Making It One of a Kind

NEW YORK—Personalization, individualization, customization, made-to-order, bespoke, it goes by many names but the idea of creating something that is one-of-a-kind for a specific customer has always held a certain amount of appeal and, often, comes with a hefty price tag.

However, there are a few eyewear brands that are making customization more accessible to the masses without the price tag that this sort of personalization often commands:


Oakley has offered some variation of customization for years, all the way back to the original Blades that had swappable parts, but the customization program as it is known today started online seven years ago, essentially to use up leftover parts. It has changed quite a bit over time and in the last two years Oakley has taken a more “consumer first” approach.

“Our goal was to not only enhance the product offering but the consumer experience,” said Roeya Vaughan, global category director of custom for Oakley. “There are two things that set our customization program apart. One, our customers can customize on performance aspects like lenses, tints and impact features. The other is the consumer experience that offers a fully interactive encounter, which we can now bring them together in the store environment.”
Oakley's Custom Experience at the NYC 5th Ave store.
Photo credit: Moment Factory

Oakley completed the full Custom build out in all U.S.-based O stores in May and will complete the international roll-out by the end of June. “We’ve also moved toward offering the same experience whether the customer is online or in-store, the only difference is that not all stores have the lens etching machine, but both offer the all-hand assembly and same product offering,” she explained.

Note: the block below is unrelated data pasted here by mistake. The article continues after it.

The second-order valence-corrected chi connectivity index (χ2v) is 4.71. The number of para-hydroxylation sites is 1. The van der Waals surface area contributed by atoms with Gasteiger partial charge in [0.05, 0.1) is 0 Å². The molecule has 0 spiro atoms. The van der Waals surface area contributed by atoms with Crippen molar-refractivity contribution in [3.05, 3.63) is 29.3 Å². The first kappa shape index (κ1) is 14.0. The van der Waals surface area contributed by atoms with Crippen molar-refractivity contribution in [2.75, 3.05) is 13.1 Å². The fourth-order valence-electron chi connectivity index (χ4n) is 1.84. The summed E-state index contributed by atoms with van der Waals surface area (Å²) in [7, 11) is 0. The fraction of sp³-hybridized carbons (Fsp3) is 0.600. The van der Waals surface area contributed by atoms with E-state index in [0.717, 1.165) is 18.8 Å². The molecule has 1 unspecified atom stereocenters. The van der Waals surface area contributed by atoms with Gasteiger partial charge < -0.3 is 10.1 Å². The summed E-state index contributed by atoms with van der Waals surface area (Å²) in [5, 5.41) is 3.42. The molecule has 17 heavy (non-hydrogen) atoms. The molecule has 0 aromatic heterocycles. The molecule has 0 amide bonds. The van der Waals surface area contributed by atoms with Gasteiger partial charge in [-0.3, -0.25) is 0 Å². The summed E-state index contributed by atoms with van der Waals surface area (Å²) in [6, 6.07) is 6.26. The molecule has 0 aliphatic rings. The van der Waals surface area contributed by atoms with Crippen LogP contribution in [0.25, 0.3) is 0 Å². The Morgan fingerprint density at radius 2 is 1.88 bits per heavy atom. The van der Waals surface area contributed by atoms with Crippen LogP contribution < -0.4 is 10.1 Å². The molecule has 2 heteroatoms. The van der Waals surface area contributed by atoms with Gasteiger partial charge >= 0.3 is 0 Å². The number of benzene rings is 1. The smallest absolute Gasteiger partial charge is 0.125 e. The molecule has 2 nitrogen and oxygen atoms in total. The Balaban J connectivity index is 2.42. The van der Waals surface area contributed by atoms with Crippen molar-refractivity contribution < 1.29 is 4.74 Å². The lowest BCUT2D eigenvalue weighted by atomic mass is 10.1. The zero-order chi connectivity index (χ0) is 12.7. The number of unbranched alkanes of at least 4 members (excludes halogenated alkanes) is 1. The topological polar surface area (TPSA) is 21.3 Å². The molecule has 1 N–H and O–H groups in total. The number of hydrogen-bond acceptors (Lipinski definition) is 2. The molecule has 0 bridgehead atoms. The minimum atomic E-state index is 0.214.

It is an investment that is paying off. “Before the full retail store rollout, 30 percent of sunwear sales in-store came from the Custom program,” added Vaughan. “Since, we’ve seen a 10 percent delta, just enhancing the experience had driven double digit growth for us. Online it represents 40 to 50 percent of our sunwear sales and is a huge piece of our direct to consumer business. For men’s sunglasses globally it represents 14 percent of our business.”

“It is a huge revenue opportunity but more significant and valuable is the way it connects us to the consumer. Our Custom consumers are the most engaged and loyal. The typical customer has five or more pairs of Custom glasses and they gift Oakley’s twice as often as our other customers,” concluded Vaughan.


Luxottica recently launched the Ray-Ban Remix program offering customers the opportunity to entirely customize their own pair of Ray-Ban sunglasses by mixing and matching front and temple colors, lens options and offering a personal engraving on the temples and sunglass case.
The customization screen on

“Offering a customized program was a natural progression for Ray-Ban whose brand message is about ‘Never Hide.’ Never hide being you, celebrate the individual and express yourself,” said Holly Rush, president of Luxottica Wholesale North America. “It also builds a stronger emotional connection between the consumer and the product. The custom style possibilities are endless, consumers can get creative and truly make them their own.”

Available online only at, Remix currently offers a limited selection of classic Ray-Ban styles, including the Aviator, Ray-Ban Original Wayfarer and New Wayfarer available in both opaque and shiny, among others. Continued plans for expansion of Ray-Ban Remix will include new styles, prints and lenses.